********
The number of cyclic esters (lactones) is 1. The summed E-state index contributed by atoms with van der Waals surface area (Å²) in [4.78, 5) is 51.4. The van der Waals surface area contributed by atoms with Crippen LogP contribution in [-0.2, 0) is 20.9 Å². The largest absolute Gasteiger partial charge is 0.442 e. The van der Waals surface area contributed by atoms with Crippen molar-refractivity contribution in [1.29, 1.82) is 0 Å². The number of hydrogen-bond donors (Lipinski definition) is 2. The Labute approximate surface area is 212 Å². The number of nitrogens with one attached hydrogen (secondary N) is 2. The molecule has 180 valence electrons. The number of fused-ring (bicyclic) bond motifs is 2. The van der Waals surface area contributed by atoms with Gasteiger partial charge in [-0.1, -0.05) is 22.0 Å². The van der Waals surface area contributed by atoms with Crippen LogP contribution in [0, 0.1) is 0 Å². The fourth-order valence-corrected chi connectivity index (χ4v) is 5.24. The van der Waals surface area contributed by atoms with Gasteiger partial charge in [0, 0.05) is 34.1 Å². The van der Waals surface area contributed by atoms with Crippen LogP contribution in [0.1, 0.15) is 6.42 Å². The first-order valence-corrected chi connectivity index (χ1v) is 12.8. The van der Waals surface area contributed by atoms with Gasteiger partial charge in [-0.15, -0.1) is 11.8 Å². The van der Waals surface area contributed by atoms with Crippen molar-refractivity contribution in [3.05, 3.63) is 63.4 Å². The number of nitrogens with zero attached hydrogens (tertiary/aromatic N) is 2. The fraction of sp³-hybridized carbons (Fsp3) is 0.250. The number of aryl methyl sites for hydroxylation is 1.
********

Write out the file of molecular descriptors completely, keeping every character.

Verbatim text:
The number of cyclic esters (lactones) is 1. The summed E-state index contributed by atoms with van der Waals surface area (Å²) in [4.78, 5) is 51.4. The van der Waals surface area contributed by atoms with Crippen LogP contribution in [-0.2, 0) is 20.9 Å². The largest absolute Gasteiger partial charge is 0.442 e. The van der Waals surface area contributed by atoms with Crippen molar-refractivity contribution in [1.29, 1.82) is 0 Å². The number of hydrogen-bond donors (Lipinski definition) is 2. The Labute approximate surface area is 212 Å². The number of nitrogens with one attached hydrogen (secondary N) is 2. The molecule has 180 valence electrons. The number of fused-ring (bicyclic) bond motifs is 2. The van der Waals surface area contributed by atoms with Gasteiger partial charge in [-0.1, -0.05) is 22.0 Å². The van der Waals surface area contributed by atoms with Crippen LogP contribution in [0, 0.1) is 0 Å². The fourth-order valence-corrected chi connectivity index (χ4v) is 5.24. The van der Waals surface area contributed by atoms with Gasteiger partial charge in [0, 0.05) is 34.1 Å². The van der Waals surface area contributed by atoms with Crippen LogP contribution in [0.1, 0.15) is 6.42 Å². The first-order valence-corrected chi connectivity index (χ1v) is 12.8. The van der Waals surface area contributed by atoms with Gasteiger partial charge in [-0.15, -0.1) is 11.8 Å². The van der Waals surface area contributed by atoms with Crippen molar-refractivity contribution in [3.05, 3.63) is 63.4 Å². The number of nitrogens with zero attached hydrogens (tertiary/aromatic N) is 2. The fraction of sp³-hybridized carbons (Fsp3) is 0.250. The number of aryl methyl sites for hydroxylation is 1.